The Secret Things Belong to the Lord

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I’ve been to churches where the congregation attendance shoots up when a prophet is visiting. Usually, at the end of the sermon, the speaker gives an altar call for people to come up for a personal word from the Lord. Many people love to hear these “secret” truths from God.

Additionally, some speakers also give seminars on the end times including the recent Blood Moon event. Again, many flock to hear them much for its originality and “secret” knowledge.

Instead of rushing to obtain the “secret” things of the Lord, many neglect the “revealed” things of the Lord. Moses tells the people about the blessings and curses of obeying the Law. After that he adds:

Deuteronomy 29:29

The secret things belong to the Lord our God, but the things revealed belong to us and to our children for ever, that we may follow all the words of this law.

Rather than focusing on discovering the “secret” things, Moses tells them that the “revealed” things belong to them. What are the revealed things for? The words of the Law reveals Israel’s guiding path.

Similarly, the Bible is the revealed truth for us. This is the question to ask: Are we following the commands revealed in the Bible? Many seek to know the deep secrets of God but neglect the explicit commands already given. Moses adds that some things can never be known. These “secrets” belong to the Lord. Some mysteries are better left alone and ascribed as “Only God Knows”. God in his wisdom chose what to reveal to us. Obeying that is enough. Though it is not wrong to seek more knowledge, don’t be distracted from the given teachings.

What If We Ran a Church as a Company

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I know that a church is different from a company. We cannot run them in the same way but increasingly, we see terms overlapping. For example, “servant leadership” has gained traction in companies. However, I sense little of leadership and management theory crossing over to the church. If all principles are God’s principles, can’t we learn something from them too?

In my Methodist conference, there is form of tenure for pastors as they are ordained from Deacon to Elder. Once they reach Elder, their job is pretty much secure. Some view reaching Elder as the pinnacle to strive for and once it has been attained, lose all motivation to shepherd the church well.

Think about a company. No one is safe from being fired regardless of how high your position is. Once you slack off, the boss’s eyes are on you. Once results are low, your job hangs in the balance. If you continue to under perform, you’d probably get fired. Someone with higher drive and potential takes your place. In the business world, they don’t mess around with poor performers. It keeps you on your toes.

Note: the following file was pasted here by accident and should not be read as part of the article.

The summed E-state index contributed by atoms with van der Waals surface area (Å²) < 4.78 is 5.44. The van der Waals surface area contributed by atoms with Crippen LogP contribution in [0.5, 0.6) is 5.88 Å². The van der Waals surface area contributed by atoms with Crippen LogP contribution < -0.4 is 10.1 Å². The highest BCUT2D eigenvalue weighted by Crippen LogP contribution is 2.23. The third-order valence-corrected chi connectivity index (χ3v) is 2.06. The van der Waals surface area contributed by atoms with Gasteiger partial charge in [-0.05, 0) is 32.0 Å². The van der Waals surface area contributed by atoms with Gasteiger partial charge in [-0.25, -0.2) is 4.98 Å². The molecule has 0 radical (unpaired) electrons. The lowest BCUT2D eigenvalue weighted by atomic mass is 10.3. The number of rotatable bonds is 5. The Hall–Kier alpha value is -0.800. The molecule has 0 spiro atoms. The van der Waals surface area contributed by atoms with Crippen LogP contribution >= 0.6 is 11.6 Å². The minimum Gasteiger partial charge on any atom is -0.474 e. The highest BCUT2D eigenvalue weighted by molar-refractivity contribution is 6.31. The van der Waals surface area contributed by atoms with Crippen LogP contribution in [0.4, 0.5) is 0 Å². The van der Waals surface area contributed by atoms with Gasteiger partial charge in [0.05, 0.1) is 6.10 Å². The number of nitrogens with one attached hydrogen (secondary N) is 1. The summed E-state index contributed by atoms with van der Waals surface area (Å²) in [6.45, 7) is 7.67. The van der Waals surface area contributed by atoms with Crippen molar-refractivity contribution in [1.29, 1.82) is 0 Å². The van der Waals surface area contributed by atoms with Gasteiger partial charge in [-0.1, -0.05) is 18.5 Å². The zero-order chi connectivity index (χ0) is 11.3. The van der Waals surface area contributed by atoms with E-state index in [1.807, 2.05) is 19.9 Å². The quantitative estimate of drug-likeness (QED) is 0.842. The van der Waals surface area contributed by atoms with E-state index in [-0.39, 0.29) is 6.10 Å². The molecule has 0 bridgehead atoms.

I wished this also be applied in the churches. If a pastor is slacking off, ill-disciplined and lost the heart of service, the conference should just sack him. A pastor has lots of influence, good and bad, over his flock. Imagine the amount of lives that can be destroyed by a pastor! It would be better to get rid of him. Being an Elder should not be a permanent or safe zone. Some pastors have been black marked and no church wants them. I suggest we just fire these pastors rather than forcing them to a church. The church must then continue paying their salaries (some hefty due to seniority) while not being fed spiritually.

In the corporate world, there is much motivation to improve your skills. The world is constantly evolving and you need to adapt or die. Workers have to keep learning and improving to stay ahead in the business. If you don’t learn, you become obsolete. And probably out of a job.

I see few pastors who constantly improve themselves. They don’t attend bible studies or learn new skill sets. I suspect that they fear their congregation’s dismay that they lack in some area. Admittedly, we all are a work-in-progress and need to constantly learn new things. Pastors are no exception. In fact, they may show an example to their flock that one never stops learning. Pastors must learn to be humble and learn from others. No wonder some don’t know how to lead, run meetings, counsel or disciple others. They have stagnated and have nothing new to give the flock. The flock then leaves the church for greener pastures.

We need an overhaul. God will call us to account for the way we have ordained leaders over His flock.

The Christian Tourist (A Parable)

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Charlie died and went to heaven. When he reached the pearly gates, St. Peter was standing at the entrance with a large book. He said, “Please wait while I check your name Charlie.”

Charlie knew this was the book of life. He knew his name was inside. Peter frowned and shrugged. “I’m sorry your name is not inside.”

Charlie gasped in horror. “There must be a mistake. I have a church membership for the last forty years! I served on the board of elders and went on many mission trips.”

Peter rubbed his beard and flipped through the huge book again. He sighed. “Your name isn’t here. Are you a citizen of the kingdom of God?”

Now Charlie was furious. He stamped his foot angrily and said, “I demand to see your manager.”

“My manager?” Peter asked. “You mean King Jesus? Are you sure?”

“Yes. I pray to him everyday. He knows me.”